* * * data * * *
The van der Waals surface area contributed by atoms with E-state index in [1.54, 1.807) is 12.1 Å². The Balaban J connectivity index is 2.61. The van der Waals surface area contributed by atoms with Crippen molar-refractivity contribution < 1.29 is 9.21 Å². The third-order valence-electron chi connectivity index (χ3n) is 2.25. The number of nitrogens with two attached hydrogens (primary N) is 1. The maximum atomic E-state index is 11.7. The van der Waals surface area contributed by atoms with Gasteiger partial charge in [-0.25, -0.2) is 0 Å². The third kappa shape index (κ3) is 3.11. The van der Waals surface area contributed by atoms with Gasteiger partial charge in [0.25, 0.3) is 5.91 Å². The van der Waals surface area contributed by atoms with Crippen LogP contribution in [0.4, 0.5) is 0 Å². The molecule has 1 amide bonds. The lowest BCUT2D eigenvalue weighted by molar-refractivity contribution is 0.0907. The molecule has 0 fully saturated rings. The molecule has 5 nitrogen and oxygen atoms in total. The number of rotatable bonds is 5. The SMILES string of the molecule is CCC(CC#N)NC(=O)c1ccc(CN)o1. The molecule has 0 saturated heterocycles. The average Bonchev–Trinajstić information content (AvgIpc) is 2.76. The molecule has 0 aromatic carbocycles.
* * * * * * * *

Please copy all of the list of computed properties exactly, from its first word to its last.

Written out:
The van der Waals surface area contributed by atoms with E-state index in [1.54, 1.807) is 12.1 Å². The Balaban J connectivity index is 2.61. The van der Waals surface area contributed by atoms with Crippen molar-refractivity contribution < 1.29 is 9.21 Å². The third-order valence-electron chi connectivity index (χ3n) is 2.25. The number of nitrogens with two attached hydrogens (primary N) is 1. The maximum atomic E-state index is 11.7. The van der Waals surface area contributed by atoms with Gasteiger partial charge in [-0.25, -0.2) is 0 Å². The third kappa shape index (κ3) is 3.11. The van der Waals surface area contributed by atoms with Gasteiger partial charge in [0.25, 0.3) is 5.91 Å². The van der Waals surface area contributed by atoms with Crippen LogP contribution in [0.4, 0.5) is 0 Å². The molecule has 1 amide bonds. The lowest BCUT2D eigenvalue weighted by molar-refractivity contribution is 0.0907. The molecule has 0 fully saturated rings. The molecule has 5 nitrogen and oxygen atoms in total. The number of rotatable bonds is 5. The SMILES string of the molecule is CCC(CC#N)NC(=O)c1ccc(CN)o1. The molecule has 0 saturated heterocycles. The average Bonchev–Trinajstić information content (AvgIpc) is 2.76. The molecule has 0 aromatic carbocycles.